Catherine Called Birdy, 2022.
Written and Directed by Lena Dunham
Starring Bella Ramsey, Billie Piper, Andrew Scott, Joe Alwyn, Dean-Charles Chapman, Lesley Sharp, Paul Kaye, Ralph Ineson, Archie Renaux, Douggie McMeekin, Isis Hainsworth, Antony Bunsee, Saskia Chana, Rita Bernard-Shaw, Christophe Tek, Akemnji Ndifornyen, Jordan Adene, Moya Brady, David Bradley, Adam Aziz, Jake Middleton Cooke, Angus Wright, Douggie McMeekin, Tyler Howitt, Bola Latunji, and Russell Brand.
A 14-year-old girl in medieval England navigates through life and avoids potential suitors her father has in mind.
The release of Lena Dunham’s Catherine Called Birdy (based on the novel by Karen Cushman) is nothing if not timely. Not only did a controversial and violent medieval epic such as Game of Thrones dominate the pop culture zeitgeist for roughly a decade, but the fantasy world has returned with a prequel series entitled House of the Dragon to maintain its grip on the landscape.
It’s also fitting that Lena Dunham has selected Bella Ramsey for the leading role here, an actress who broke out on Game of Thrones. Most of all, it wouldn’t surprise me one bit if Lena Dunham simply got justifiably angry at the way women characters are treated on that show (and countless others across movies and television), like so many others have and currently are with good reason to feel that way, reached a breaking point and decided to adapt this novel to balance things out and spoof the often harrowing and ludicrous nature of such entertainment.
Already a teenage-friendly novel with a woman’s perspective on 13th-century England, Lena Dunham has lent the narrative a more age-appropriate touch of taboo humor while updating certain aspects (I’ve never read the book, but from what I can tell, there’s no question that the ending is far better here). The story centers on Catherine, nicknamed Birdy over her affection for such majestic creatures, a 14-year-old girl slowly wising up to the cruelty and objectification of women, including girls her age, mostly used as bartering chips by their vain and egotistical fathers for wealth and titles.
Birdy has a robust family, from her comically self-centered father Lord Rolio (an amusing Andrew Scott that strikes the right balance between farcical and meanness) to her proper and loving mother Lady Aislinn, and brothers Robert and Edward (Dean-Charles Chapman, who also had a role in Game of Thrones, and Archie Renaux, respectively). The shire has fallen on hard financial times (hilariously, it’s revealed that, in his hubris, Lord Rolio routinely ignored his financial advisor, one of the only Black people in the village, which, while it could just be coincidental casting, does somewhat work as a joke against white male privilege and their excess indulgences), meaning that Lord Rolio is anxiously awaiting the day Birdy has her first period and can begin to be shopped around as a potential suitor for wealthy persons of interest.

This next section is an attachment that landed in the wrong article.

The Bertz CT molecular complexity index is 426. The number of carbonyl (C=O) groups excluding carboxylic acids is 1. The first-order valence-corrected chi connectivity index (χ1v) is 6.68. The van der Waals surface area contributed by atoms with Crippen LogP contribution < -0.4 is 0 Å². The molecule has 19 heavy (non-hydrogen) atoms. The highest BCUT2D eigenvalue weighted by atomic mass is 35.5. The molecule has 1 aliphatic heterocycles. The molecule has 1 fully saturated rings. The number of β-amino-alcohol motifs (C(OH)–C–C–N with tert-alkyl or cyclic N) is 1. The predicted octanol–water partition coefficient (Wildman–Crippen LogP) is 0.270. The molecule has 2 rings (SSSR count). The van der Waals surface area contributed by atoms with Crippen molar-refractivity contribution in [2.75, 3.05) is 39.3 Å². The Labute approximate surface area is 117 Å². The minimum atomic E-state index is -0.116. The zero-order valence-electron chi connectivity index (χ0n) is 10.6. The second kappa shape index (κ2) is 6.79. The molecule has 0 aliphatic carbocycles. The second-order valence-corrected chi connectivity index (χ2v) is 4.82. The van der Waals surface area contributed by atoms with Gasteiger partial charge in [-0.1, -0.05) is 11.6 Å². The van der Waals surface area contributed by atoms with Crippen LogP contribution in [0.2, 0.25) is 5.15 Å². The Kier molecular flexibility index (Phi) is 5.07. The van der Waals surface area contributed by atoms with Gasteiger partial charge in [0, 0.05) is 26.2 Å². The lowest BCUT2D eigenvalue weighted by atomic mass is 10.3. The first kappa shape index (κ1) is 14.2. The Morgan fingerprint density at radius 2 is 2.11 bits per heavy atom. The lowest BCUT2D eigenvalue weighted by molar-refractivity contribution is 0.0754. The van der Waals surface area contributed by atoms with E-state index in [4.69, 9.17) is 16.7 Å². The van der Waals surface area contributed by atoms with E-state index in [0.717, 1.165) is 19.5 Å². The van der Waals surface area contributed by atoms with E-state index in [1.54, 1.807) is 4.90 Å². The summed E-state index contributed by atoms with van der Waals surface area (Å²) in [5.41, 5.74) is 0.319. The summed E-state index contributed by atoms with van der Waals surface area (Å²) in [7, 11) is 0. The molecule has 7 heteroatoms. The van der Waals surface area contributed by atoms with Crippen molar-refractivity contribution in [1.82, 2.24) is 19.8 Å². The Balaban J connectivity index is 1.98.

Having eavesdropped on this conversation, Birdy tries her hardest to hide that she has just started bleeding. Not only is she rightfully against such arranged marriages, but also a tomboy more interested in taking on the male activities/jobs or traveling the world; anything but resigning to the stay-at-home mom, housewife role. She seeks advice from her brothers, one of which happens to be crushing on her best friend Aelis (Isis Hainsworth), whereas the other is a monk who encourages her to keep a diary (serving as the film’s whimsically peppy narration). Nursing maid Morwenna (Lesley Sharp) is also around to joke around with Birdy and keep her in line on chores.
Despite what sounds like heavy material, Catherine Called Birdy is primarily concerned with skewering these customs and traditions, gleefully pointing out everything from absurd age differences (there’s a gag seeing a nine-year-old boy betrothed to her teenage best friend), incestual swooning (she pines over her uncle George, a handsome, noble man played by Joe Alwyn) before accepting that he is in love with her friend (although they can’t marry because of their social statuses), forced pregnancies to keep the family building and thriving, to the grossness of the men lining up to purchase her (that she immediately repulses away every time, much to the chagrin of her father). There are also several brief segments humorously looking at what holidays might have been like around then, such as All Hallow’s Eve and Christ’s Day. Meanwhile, Lena Dunham smartly brings aboard genre veterans like Ralph Ineson for quick cameos to get a rise out of older viewers in a film that otherwise caters to a younger audience.
Through no fault of Bella Ramsey, who is charming and funny in her mission to not be reduced to a chess piece, simultaneously discovering what she wants from life, Catherine Called Birdy, unfortunately, becomes stale. The tone and jokes fire on all cylinders in the first 20 minutes, and it quickly begins to feel like the movie has shown everything it offers while somehow wasting most of its supporting cast. That doesn’t mean it’s necessarily a slog to sit through, but under no circumstances should this would be run near two hours.
However, Catherine Called Birdy‘s existence is worthwhile simply to give early teenagers a lighthearted parody look into the era, and its antiquated customs (the clashing tone works better in execution than it sounds), but even they might grow patient, craving an edgier treatment. It’s a decent movie with noticeable flaws that I’m glad exists for younger viewers who will get something meaningful out of the silly charade.
Flickering Myth Rating – Film: ★ ★ ★ / Movie: ★ ★ ★
Robert Kojder is a member of the Chicago Film Critics Association and the Critics Choice Association. He is also the Flickering Myth Reviews Editor. Check here for new reviews, follow my Twitter or Letterboxd, or email me at [email protected]